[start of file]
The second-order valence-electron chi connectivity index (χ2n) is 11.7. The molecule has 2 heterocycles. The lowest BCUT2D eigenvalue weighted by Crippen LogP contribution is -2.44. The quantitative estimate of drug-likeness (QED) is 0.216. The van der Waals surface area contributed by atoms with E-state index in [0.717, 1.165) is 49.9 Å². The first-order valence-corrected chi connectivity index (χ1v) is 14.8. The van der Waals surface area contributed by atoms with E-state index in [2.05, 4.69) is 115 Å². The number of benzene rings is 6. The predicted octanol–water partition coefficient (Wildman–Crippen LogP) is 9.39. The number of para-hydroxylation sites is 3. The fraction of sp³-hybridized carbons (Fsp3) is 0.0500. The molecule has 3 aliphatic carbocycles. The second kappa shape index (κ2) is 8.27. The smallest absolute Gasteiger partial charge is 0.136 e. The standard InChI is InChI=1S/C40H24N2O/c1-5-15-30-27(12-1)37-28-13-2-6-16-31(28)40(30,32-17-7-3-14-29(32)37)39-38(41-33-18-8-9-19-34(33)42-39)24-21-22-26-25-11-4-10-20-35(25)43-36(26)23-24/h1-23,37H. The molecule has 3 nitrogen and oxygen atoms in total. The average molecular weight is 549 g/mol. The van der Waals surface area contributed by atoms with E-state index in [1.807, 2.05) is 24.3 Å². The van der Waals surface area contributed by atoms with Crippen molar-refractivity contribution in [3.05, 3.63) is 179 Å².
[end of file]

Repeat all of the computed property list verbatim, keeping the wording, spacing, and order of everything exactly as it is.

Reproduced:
The second-order valence-electron chi connectivity index (χ2n) is 11.7. The molecule has 2 heterocycles. The lowest BCUT2D eigenvalue weighted by Crippen LogP contribution is -2.44. The quantitative estimate of drug-likeness (QED) is 0.216. The van der Waals surface area contributed by atoms with E-state index in [0.717, 1.165) is 49.9 Å². The first-order valence-corrected chi connectivity index (χ1v) is 14.8. The van der Waals surface area contributed by atoms with E-state index in [2.05, 4.69) is 115 Å². The number of benzene rings is 6. The predicted octanol–water partition coefficient (Wildman–Crippen LogP) is 9.39. The number of para-hydroxylation sites is 3. The fraction of sp³-hybridized carbons (Fsp3) is 0.0500. The molecule has 3 aliphatic carbocycles. The second kappa shape index (κ2) is 8.27. The smallest absolute Gasteiger partial charge is 0.136 e. The standard InChI is InChI=1S/C40H24N2O/c1-5-15-30-27(12-1)37-28-13-2-6-16-31(28)40(30,32-17-7-3-14-29(32)37)39-38(41-33-18-8-9-19-34(33)42-39)24-21-22-26-25-11-4-10-20-35(25)43-36(26)23-24/h1-23,37H. The molecule has 3 nitrogen and oxygen atoms in total. The average molecular weight is 549 g/mol. The van der Waals surface area contributed by atoms with E-state index in [1.807, 2.05) is 24.3 Å². The van der Waals surface area contributed by atoms with Crippen molar-refractivity contribution in [3.05, 3.63) is 179 Å².